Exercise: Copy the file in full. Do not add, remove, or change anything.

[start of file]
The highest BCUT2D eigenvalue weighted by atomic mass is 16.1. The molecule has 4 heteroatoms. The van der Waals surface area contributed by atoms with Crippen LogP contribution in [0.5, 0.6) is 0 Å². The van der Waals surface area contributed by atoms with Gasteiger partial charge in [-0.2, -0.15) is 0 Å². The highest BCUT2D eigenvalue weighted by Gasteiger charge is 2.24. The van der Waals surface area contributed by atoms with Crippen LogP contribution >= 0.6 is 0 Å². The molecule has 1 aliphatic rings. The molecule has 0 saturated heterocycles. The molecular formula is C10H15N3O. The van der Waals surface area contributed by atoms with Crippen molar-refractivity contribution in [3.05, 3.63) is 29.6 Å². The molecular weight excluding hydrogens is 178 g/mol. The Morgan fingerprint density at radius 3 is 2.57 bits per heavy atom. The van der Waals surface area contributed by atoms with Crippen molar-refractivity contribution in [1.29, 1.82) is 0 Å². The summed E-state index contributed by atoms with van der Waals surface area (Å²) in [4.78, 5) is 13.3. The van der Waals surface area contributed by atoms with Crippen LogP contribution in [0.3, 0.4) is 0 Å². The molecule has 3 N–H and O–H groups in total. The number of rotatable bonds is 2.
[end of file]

The highest BCUT2D eigenvalue weighted by atomic mass is 16.1. The molecule has 4 heteroatoms. The van der Waals surface area contributed by atoms with Crippen LogP contribution in [0.5, 0.6) is 0 Å². The van der Waals surface area contributed by atoms with Gasteiger partial charge in [-0.2, -0.15) is 0 Å². The highest BCUT2D eigenvalue weighted by Gasteiger charge is 2.24. The van der Waals surface area contributed by atoms with Crippen LogP contribution >= 0.6 is 0 Å². The molecule has 1 aliphatic rings. The molecule has 0 saturated heterocycles. The molecular formula is C10H15N3O. The van der Waals surface area contributed by atoms with Crippen molar-refractivity contribution in [3.05, 3.63) is 29.6 Å². The molecular weight excluding hydrogens is 178 g/mol. The Morgan fingerprint density at radius 3 is 2.57 bits per heavy atom. The van der Waals surface area contributed by atoms with Crippen molar-refractivity contribution in [1.29, 1.82) is 0 Å². The summed E-state index contributed by atoms with van der Waals surface area (Å²) in [4.78, 5) is 13.3. The van der Waals surface area contributed by atoms with Crippen LogP contribution in [0.3, 0.4) is 0 Å². The molecule has 3 N–H and O–H groups in total. The number of rotatable bonds is 2.